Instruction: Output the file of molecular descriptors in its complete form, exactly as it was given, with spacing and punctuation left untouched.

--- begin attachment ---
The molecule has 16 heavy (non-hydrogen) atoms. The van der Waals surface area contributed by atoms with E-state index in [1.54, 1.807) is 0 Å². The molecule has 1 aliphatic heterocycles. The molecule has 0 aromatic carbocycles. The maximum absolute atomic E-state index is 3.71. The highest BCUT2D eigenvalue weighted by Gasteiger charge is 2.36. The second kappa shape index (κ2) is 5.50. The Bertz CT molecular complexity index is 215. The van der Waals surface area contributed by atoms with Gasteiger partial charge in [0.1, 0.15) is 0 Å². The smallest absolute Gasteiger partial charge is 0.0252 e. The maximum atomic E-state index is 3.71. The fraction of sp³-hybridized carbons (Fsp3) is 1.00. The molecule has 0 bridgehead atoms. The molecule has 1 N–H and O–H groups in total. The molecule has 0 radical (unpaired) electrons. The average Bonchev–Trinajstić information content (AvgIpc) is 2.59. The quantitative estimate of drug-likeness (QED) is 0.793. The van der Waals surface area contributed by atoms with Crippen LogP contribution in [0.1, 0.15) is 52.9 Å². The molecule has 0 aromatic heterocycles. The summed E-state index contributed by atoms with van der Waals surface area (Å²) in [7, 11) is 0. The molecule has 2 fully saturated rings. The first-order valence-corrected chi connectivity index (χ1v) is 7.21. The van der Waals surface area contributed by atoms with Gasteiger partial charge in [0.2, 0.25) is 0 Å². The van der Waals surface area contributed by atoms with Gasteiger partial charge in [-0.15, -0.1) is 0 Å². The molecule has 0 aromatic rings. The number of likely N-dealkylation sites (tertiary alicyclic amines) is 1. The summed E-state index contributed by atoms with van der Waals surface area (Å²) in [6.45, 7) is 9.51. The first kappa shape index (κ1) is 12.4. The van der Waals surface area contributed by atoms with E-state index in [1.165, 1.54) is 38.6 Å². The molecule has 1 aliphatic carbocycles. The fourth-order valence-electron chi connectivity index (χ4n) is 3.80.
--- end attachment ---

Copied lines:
The molecule has 16 heavy (non-hydrogen) atoms. The van der Waals surface area contributed by atoms with E-state index in [1.54, 1.807) is 0 Å². The molecule has 1 aliphatic heterocycles. The molecule has 0 aromatic carbocycles. The maximum absolute atomic E-state index is 3.71. The highest BCUT2D eigenvalue weighted by Gasteiger charge is 2.36. The second kappa shape index (κ2) is 5.50. The Bertz CT molecular complexity index is 215. The van der Waals surface area contributed by atoms with Gasteiger partial charge in [0.1, 0.15) is 0 Å². The smallest absolute Gasteiger partial charge is 0.0252 e. The maximum atomic E-state index is 3.71. The fraction of sp³-hybridized carbons (Fsp3) is 1.00. The molecule has 0 bridgehead atoms. The molecule has 1 N–H and O–H groups in total. The molecule has 0 radical (unpaired) electrons. The average Bonchev–Trinajstić information content (AvgIpc) is 2.59. The quantitative estimate of drug-likeness (QED) is 0.793. The van der Waals surface area contributed by atoms with Crippen LogP contribution in [0.1, 0.15) is 52.9 Å². The molecule has 0 aromatic heterocycles. The summed E-state index contributed by atoms with van der Waals surface area (Å²) in [7, 11) is 0. The molecule has 2 fully saturated rings. The first-order valence-corrected chi connectivity index (χ1v) is 7.21. The van der Waals surface area contributed by atoms with Gasteiger partial charge in [0.2, 0.25) is 0 Å². The van der Waals surface area contributed by atoms with Gasteiger partial charge in [-0.15, -0.1) is 0 Å². The molecule has 0 aromatic rings. The number of likely N-dealkylation sites (tertiary alicyclic amines) is 1. The summed E-state index contributed by atoms with van der Waals surface area (Å²) in [6.45, 7) is 9.51. The first kappa shape index (κ1) is 12.4. The van der Waals surface area contributed by atoms with E-state index in [1.165, 1.54) is 38.6 Å². The molecule has 1 aliphatic carbocycles. The fourth-order valence-electron chi connectivity index (χ4n) is 3.80.